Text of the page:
Zebulun and Issachar. - "Rejoice, Zebulun, at thy going out; and, Issachar, at thy tents. Nations will they invite to the mountain; there offer the sacrifices of righteousness: for they suck the affluence of the seas, and the hidden treasures of the sand." The tribes of the last two sons of Leah Moses unites together, and, like Jacob in Genesis 49:13, places Zebulun the younger first. He first of all confirms the blessing which Jacob pronounced through simply interpreting their names as omnia, by calling upon them to rejoice in their undertakings abroad and at home. "At thy tents" corresponds to "at thy going out" (tents being used poetically for dwellings, as in Deuteronomy 16:7); like "sitting" to "going out and coming in" in 2 Kings 19:27; Isaiah 37:28; Psalm 139:2; and describes in its two aspects of work and production, rest and recreation. Although "going out" (enterprise and labour) is attributed to Zebulun, and "remaining in tents" (the comfortable enjoyment of life) to Issachar, in accordance with the delineation of their respective characters in the blessing of Jacob, this is to be attributed to the poetical parallelism of the clauses, and the whole is to be understood as applying to both in the sense suggested by Graf, "Rejoice, Zebulun and Issachar, in your labour and your rest." This peculiarity, which is founded in the very nature of poetical parallelism, which is to individualize the thought by distributing it into parallel members, has been entirely overlooked by all the commentators who have given a historical interpretation to each, referring the "going out" to the shipping trade and commercial pursuits of the Zebulunites, and the expression "in thy tents" either to the spending of a nomad life in tents, for the purpose of performing a subordinate part in connection with trade (Schultz), or to the quiet pursuits of agriculture and grazing (Knobel). They were to rejoice in their undertakings at home and abroad; for they would be successful. The good things of life would flow to them in rich abundance; they would not make them into mammon, however, but would invite nations to the mountain, and there offer sacrifices of righteousness. "The peoples" are nations generally, not the tribes of Israel, still less the members of their own tribes. By the "mountain," without any more precise definition, we are not to understand Tabor or Carmel any more than the mountain land of Canaan. It is rather "the mountain of the Lord's inheritance" (Exodus 15:17), upon which the Lord was about to plant His people, the mountain which the Lord had chosen for His sanctuary, and in which His people were to dwell with Him, and rejoice in sacrificial meals of fellowship with Him. To this end the Lord had sanctified Moriah through the sacrifice of Isaac which He required of Abraham, though it had not been revealed to Moses that it was there that the temple, in which the name of the Lord in Israel would dwell, was afterwards to be built. There is no distinct or direct allusion to Morah or Zion, as the temple-mountain, involved in the words of Moses. It was only by later revelations and appointments on the part of God that this was to be made known. The words simply contain the Messianic thought that Zebulun and Issachar would offer rich praise-offerings and thank-offerings to the Lord, from the abundant supply of earthly good that would flow to them, upon the mountain which He would make ready as the seat of His gracious presence, and would call, i.e., invite the nations to the sacrificial meals connected with them to delight themselves with them in the rich gifts of the Lord, and worship the Lord who blessed His people thus. For the explanation of this thought, see Psalm 22:28-31. Sacrifice is mentioned here as an expression of divine worship, which culminated in sacrifice; and slain-offerings are mentioned, not burnt-offerings, to set forth the worship of God under the aspect of blessedness in fellowship with the Lord. "Slain-offerings of righteousness' are not merely outwardly legal sacrifices, in conformity with the ritual of the law, but such as were offered in a right spirit, which was well-pleasing to God (as in Psalm 4:6; Psalm 51:21). It follows as a matter of course, therefore, that by the abundance of the seas we are not merely to understand the profits of trade upon the Mediterranean Sea; and that we are still less to understand by the hidden treasures of the sand "the fish, the purple snails, and sponges" (Knobel), or "tunny-fish, purple shells, and glass' (Ps. Jon.); but that the words receive their best exposition from Isaiah 60:5-6, Isaiah 60:16, and Isaiah 66:11-12, i.e., that the thought expressed is, that the riches and treasures of both sea and land would flow to the tribes of Israel.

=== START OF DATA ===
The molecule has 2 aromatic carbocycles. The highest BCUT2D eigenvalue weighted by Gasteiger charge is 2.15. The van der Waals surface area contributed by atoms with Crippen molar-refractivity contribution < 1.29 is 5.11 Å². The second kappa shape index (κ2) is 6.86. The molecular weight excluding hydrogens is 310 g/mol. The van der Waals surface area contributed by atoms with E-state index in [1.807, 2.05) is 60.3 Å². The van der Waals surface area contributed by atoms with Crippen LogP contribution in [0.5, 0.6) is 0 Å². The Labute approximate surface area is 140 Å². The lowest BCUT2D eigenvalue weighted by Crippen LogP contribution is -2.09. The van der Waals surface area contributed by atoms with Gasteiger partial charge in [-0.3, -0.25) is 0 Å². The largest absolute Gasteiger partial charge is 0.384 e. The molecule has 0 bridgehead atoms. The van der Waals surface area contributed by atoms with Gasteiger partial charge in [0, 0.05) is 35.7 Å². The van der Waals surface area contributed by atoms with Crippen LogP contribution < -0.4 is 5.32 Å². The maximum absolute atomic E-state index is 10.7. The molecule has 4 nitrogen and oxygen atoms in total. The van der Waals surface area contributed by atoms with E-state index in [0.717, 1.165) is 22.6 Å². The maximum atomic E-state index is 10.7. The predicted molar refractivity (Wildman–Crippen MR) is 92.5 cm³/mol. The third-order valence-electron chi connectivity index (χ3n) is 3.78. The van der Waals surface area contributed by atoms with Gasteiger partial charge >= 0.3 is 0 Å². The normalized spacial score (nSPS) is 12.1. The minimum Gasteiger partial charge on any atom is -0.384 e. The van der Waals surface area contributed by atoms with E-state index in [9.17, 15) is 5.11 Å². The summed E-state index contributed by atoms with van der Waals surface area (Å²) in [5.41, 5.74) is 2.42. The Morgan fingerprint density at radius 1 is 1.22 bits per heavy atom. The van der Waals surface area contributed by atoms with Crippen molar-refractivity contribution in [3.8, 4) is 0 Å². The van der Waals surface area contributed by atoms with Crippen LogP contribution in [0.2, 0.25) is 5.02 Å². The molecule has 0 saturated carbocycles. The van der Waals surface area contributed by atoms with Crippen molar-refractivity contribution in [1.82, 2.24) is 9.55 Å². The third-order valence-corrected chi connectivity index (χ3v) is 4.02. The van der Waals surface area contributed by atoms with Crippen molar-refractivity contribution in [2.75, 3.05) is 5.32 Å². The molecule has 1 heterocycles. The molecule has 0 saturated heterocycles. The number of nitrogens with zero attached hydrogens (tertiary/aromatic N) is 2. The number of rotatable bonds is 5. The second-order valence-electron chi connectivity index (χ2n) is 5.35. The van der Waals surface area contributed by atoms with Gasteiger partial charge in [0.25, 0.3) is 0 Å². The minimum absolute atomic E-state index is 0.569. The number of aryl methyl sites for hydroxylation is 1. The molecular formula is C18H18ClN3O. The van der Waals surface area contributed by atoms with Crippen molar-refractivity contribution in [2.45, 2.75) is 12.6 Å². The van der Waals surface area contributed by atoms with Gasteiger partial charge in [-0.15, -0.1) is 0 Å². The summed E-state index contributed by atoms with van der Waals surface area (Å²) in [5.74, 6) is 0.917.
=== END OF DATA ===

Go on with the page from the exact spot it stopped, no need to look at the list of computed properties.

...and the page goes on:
Deuteronomy 33:25 Parallel Commentaries